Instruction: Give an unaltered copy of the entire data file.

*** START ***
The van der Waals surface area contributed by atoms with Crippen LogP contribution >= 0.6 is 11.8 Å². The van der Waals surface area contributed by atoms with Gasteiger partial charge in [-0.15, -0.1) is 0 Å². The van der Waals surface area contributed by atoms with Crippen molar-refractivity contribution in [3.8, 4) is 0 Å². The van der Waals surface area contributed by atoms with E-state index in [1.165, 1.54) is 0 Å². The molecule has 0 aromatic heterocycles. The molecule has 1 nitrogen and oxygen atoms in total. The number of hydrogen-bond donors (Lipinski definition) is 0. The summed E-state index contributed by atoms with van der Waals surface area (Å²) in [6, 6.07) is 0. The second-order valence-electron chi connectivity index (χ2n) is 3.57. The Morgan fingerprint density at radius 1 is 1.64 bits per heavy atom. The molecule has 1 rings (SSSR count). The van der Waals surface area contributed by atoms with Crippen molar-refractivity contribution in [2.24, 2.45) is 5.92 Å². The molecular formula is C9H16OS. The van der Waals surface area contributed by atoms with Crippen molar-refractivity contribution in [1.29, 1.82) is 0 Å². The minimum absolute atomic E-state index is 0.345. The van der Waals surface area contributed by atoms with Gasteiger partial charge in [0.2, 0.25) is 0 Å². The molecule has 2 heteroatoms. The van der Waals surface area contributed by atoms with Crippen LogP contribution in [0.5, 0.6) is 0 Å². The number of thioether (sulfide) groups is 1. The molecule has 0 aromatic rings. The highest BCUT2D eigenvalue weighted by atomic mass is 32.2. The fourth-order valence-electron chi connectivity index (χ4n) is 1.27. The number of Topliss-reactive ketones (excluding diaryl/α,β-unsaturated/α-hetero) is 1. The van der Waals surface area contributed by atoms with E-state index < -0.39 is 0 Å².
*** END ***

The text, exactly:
The van der Waals surface area contributed by atoms with Crippen LogP contribution >= 0.6 is 11.8 Å². The van der Waals surface area contributed by atoms with Gasteiger partial charge in [-0.15, -0.1) is 0 Å². The van der Waals surface area contributed by atoms with Crippen molar-refractivity contribution in [3.8, 4) is 0 Å². The van der Waals surface area contributed by atoms with E-state index in [1.165, 1.54) is 0 Å². The molecule has 0 aromatic heterocycles. The molecule has 1 nitrogen and oxygen atoms in total. The number of hydrogen-bond donors (Lipinski definition) is 0. The summed E-state index contributed by atoms with van der Waals surface area (Å²) in [6, 6.07) is 0. The second-order valence-electron chi connectivity index (χ2n) is 3.57. The Morgan fingerprint density at radius 1 is 1.64 bits per heavy atom. The molecule has 1 rings (SSSR count). The van der Waals surface area contributed by atoms with Crippen molar-refractivity contribution in [2.24, 2.45) is 5.92 Å². The molecular formula is C9H16OS. The van der Waals surface area contributed by atoms with Crippen molar-refractivity contribution in [1.29, 1.82) is 0 Å². The minimum absolute atomic E-state index is 0.345. The van der Waals surface area contributed by atoms with Gasteiger partial charge in [0.2, 0.25) is 0 Å². The molecule has 2 heteroatoms. The van der Waals surface area contributed by atoms with Crippen LogP contribution in [0.5, 0.6) is 0 Å². The number of thioether (sulfide) groups is 1. The molecule has 0 aromatic rings. The highest BCUT2D eigenvalue weighted by atomic mass is 32.2. The fourth-order valence-electron chi connectivity index (χ4n) is 1.27. The number of Topliss-reactive ketones (excluding diaryl/α,β-unsaturated/α-hetero) is 1. The van der Waals surface area contributed by atoms with E-state index < -0.39 is 0 Å².